The decline and fall of intelligent thought

There’s just no stopping progress.

Take a look around you. Signs of technological advancement are everywhere. Portable stereo systems, calculators, cellular phones, personal computers and other such gadgets abound. These were produced to make life more convenient by maximizing efficiency, reducing lost time, or simply for entertainment. Most of these creations are useful, financially accessible and easy to operate. They make life “easier,” yet they don’t take the fun, or the challenge, out of living.

But somewhere out there, technological geniuses crammed into labs from MIT to Silicon Valley are working frantically to remove the last barrier between Homo sapiens, the intelligent, productive human beings we are, and Homo ineptus, the helpless, mental weaklings we can become.

Case in point: the new Internet Fridge produced by LG (slogan: “LG Electronics helps make daily living effortless”). This glorified descendant of the reliable icebox allows one to e-mail, watch TV, make a video phone call and play MP3s. In essence, this fridge will transform a boring kitchen into a giant technological rave scene, but the only “ecstasy” here is the plastic pleasure derived from knowing that you can watch Survivor while chopping onions. And you won’t even know which one is making you cry.

And there’s more in the works from the MIT Media Lab. Talking oven mitts, for example. Imagine picking up a roast from the oven and hearing “Hot and ready to eat!” Better yet, if the roast is burning, “Fire!” There’s also a super pH meter in the works, which can detect if something’s gone bad or if it’s too spicy. Turn on the “virtual tongue” and watch in amazement as it tastes your food and tells you what exactly is in your “special sauce” based on its DNA. The potential for shenanigans with these kinds of items is incredible indeed (would a “virtual tongue” know dog shit from horse shit?), but it’s doubtful that they would really be much help. People are usually astute enough to realize when something’s on fire, or if the dessert is edible. “Honey, is this soufflĂ© tasty enough as it is, or does it need some Tabasco?” “Gosh, dear, I don’t know. Let’s see what the virtual tongue has to say!”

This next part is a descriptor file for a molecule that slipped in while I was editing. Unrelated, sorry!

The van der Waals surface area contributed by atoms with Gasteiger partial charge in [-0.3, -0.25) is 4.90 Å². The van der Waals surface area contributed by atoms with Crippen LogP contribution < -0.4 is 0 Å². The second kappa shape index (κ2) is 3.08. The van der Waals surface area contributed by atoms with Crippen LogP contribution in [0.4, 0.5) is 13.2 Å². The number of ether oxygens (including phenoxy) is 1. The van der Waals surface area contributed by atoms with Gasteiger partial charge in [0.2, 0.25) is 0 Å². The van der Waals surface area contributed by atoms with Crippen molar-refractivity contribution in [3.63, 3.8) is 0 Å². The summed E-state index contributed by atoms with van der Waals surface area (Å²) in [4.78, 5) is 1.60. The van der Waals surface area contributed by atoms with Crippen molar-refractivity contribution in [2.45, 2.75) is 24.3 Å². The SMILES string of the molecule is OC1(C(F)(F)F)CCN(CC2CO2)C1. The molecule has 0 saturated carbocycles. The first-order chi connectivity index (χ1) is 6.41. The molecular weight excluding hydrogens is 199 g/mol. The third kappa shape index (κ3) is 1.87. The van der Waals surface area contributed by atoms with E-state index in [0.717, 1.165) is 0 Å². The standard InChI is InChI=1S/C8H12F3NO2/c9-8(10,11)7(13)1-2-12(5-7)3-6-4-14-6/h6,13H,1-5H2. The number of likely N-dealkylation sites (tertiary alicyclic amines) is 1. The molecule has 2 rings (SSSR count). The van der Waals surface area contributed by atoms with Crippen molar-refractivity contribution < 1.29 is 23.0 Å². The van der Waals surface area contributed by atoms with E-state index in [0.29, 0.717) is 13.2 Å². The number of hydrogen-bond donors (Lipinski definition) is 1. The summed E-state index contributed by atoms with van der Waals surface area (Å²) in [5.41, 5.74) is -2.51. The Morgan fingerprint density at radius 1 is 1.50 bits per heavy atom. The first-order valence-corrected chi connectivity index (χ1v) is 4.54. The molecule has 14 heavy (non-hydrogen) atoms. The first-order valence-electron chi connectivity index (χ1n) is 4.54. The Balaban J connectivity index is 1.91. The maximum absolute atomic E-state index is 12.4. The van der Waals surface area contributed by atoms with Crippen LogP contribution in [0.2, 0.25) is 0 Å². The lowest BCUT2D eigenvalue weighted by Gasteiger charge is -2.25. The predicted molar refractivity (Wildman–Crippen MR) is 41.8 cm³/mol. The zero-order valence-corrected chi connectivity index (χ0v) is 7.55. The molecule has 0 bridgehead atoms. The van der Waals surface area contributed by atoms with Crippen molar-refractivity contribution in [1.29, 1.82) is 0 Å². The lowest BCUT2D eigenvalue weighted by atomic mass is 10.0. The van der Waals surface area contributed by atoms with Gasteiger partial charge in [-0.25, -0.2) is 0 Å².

But wait… how about a kitchen that cleans itself? A box of Tide that tells you how to clean ketchup stains? A laser cutter that precision-toasts marshmallows? A computer that makes your grocery purchases for you online? Hundreds of thousands of dollars are spent on the design of items just like these. Items of little practical use. Items that will strip us of our ability to make decisions, to do things the way we want to. Items that will make us completely dependent on pre-programmed microchips that don’t allow for variability. Items that perpetuate the race to keep up with the Joneses.

Domo arigato, Mr. Roboto, but no thanks–I think I can figure out how to clean my kitchen, and I don’t mind doing it. I know that detergent and vinegar gets ketchup out, and that the best way to cook marshmallows is to take a bag out to the campground, set up a tent and roast them on sticks over an open fire. I know how to buy my own groceries. No computer, by the same token, will ever know the richness of human contact experienced every time you look someone in the eye, smile and accept your change. But the advent of appliances that replace the tasks of everyday life, the tasks that allow time for reflection and that make having fun so much more fun… well, that’s the kind of change I’m not willing to accept.

Most people know all this. They know it because of that fantastic piece of equipment no lab geek could ever hope to emulate in a machine. It’s what made us such a successful species, and it is exactly what will atrophy if we succumb to the allure of “advanced” technology. It’s the human mind, and nothing will ever replace it. No, siree. There’s just no stopping progress.

And sometimes, that’s too damn bad.

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